I will be forever grateful for my two-years as an ACESJU Teaching Fellow at Saint Joseph’s University. My teaching placement was as an English teacher at Father Judge Catholic High School for Boys, and I also got to serve as a softball coach at Little Flower Catholic High School for Girls. My program directors were easily reachable and ready to listen to any struggles I had. During my first year of teaching I was observed every other week by a director from ACESJU who was tremendously helpful to me in providing constructive feedback and lending a sympathetic ear to the struggles of a first-year teacher. My directors in the program took great measures to get to know my peers and me personally, putting on social events and retreats at every opportunity and offering resources for self-care they thought might be helpful to new teachers. Their care for us as people was evident and constant. Another quality that sets ACESJU, as well as any of the other UCCE programs, apart from other graduate school experiences is that teaching fellows live together in community in housing provided by the university. The phrase “in community” has many different meanings in different programs. In ACESJU it means that we share not only a house, but weekly dinners and spirituality nights. In our case it also meant that we enjoyed one another’s company and spent time completing work, playing games, watching movies, taking trips, and exploring Philadelphia together.

What have you enjoyed most about your work post-graduation?

Although I graduated from Saint Joseph’s University with my M.Ed. in May 2019, I completed my fellowship with ACESJU in June after the school year ended at my teaching placement. Beginning in August 2019 I will be teaching as well as mentoring new teachers at Xavier High School, a Catholic high school in the Federated States of Micronesia (an island nation in the Pacific). This opportunity was brought to my attention by the staff of ACESJU.

What advice would you give a current Denison student considering a graduate program like yours?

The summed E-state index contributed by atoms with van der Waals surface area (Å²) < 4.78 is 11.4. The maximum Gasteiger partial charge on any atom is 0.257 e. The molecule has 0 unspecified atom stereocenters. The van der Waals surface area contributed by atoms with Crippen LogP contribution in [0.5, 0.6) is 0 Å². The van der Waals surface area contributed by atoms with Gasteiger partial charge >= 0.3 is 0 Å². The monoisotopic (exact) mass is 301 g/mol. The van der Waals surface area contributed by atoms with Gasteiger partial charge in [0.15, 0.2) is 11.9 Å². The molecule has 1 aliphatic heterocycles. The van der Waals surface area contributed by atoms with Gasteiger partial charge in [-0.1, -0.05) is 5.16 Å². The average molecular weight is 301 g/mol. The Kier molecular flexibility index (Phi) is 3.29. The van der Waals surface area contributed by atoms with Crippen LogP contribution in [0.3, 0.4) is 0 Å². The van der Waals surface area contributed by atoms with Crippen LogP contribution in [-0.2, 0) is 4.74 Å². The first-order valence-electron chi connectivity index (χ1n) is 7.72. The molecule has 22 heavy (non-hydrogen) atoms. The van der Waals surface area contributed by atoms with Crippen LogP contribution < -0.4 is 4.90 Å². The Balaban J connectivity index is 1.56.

I would advise Denison students considering one of the UCCE programs to carefully consider the type of grad school “experience” they are searching for. All of these programs are tuition-free, but each requires that participants commit to the lifestyle of community living for two years. ACESJU fellows participate in community dinner once a week and community spirituality night once a week, as well as several retreats throughout the year. Communities in our program range from 9-14 fellows in a house. Other programs in the UCCE require that community dinner be held three or four nights a week instead of one. Do not be afraid to reach out to program coordinators and ask what “community living” means and looks like in the context of their program- they are all friendly and helpful people who are more than happy to answer this question. If you ask, many will also be happy put you in contact with someone currently in the program so that you can ask them about their experiences. Also feel free to ask about the process through which the program would place you at a school to teach in, and what your role would be in that school (Will I only be a teacher or will I also spend some hours in the office doing administrative work? Will I be required to work or volunteer at school events or stay after school for tutoring/moderating extracurriculars/ afternoon care on certain days?). Some programs make decisions on their own about where to place teaching fellows, while other programs ask that you go through a few interviews with principals at various schools in order to determine which would be the best fit for both you and the school. Finally, ask the school which degrees are open to you based on your undergraduate degree.